Spinal anesthesia for pediatrics first appeared at the beginning of 20th century. After an initial period of disuse, it has now gained popularity due to its favorable characteristics such as cardiovascular stability in children less than 5 years of age; satisfactory analgesia and muscle relaxation; the possibility of performing surgical procedures in patients at risk for general anesthesia (ie, formerly preterm infants at risk for postoperative apnea); and the ability to administer small doses of local anesthetic (preferably hyperbaric tetracaine or bupivacaine) with consequent reduced toxic effects. This technique is limited mainly by a relatively short duration of anesthesia (surgical procedures generally cannot last more than 90 min), by the absence of satisfactory postoperative pain control, and obviously by the lack of experience of anesthetist. Postdural puncture headache is rare. Although this technique could appear to be less invasive, we recommend an accurate postoperative control for at least 12 hours.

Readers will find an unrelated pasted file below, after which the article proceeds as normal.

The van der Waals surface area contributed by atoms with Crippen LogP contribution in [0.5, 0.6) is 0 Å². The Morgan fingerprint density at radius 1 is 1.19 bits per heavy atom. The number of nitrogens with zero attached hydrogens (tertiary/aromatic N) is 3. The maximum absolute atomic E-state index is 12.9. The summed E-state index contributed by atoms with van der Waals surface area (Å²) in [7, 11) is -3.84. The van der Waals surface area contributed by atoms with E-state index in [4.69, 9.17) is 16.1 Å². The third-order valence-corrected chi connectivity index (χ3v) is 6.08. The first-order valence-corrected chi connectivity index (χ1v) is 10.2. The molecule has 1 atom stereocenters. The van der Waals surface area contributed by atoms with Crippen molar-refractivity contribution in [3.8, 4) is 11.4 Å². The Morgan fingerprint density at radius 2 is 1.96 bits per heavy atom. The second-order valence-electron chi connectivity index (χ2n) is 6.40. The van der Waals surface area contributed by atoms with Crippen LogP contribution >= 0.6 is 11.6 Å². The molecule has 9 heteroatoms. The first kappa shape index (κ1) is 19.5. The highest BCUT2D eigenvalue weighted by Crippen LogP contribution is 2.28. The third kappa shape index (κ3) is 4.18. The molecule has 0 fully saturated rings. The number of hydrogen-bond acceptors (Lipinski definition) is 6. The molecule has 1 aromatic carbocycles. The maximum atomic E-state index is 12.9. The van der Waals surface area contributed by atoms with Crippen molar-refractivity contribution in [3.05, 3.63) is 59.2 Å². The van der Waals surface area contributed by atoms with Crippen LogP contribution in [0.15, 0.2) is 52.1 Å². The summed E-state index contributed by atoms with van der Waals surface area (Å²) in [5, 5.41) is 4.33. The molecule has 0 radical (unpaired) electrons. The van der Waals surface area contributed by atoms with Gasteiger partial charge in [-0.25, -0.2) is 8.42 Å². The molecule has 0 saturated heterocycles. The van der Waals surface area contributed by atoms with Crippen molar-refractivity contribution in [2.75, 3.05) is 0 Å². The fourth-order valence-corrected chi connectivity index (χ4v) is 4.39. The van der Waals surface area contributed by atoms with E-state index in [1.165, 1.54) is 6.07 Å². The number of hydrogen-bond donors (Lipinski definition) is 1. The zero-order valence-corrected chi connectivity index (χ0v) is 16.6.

|Number of pages||6|
|Journal||Techniques in Regional Anesthesia and Pain Management|
|Publication status||Published - 1998|
ASJC Scopus subject areas
- Anesthesiology and Pain Medicine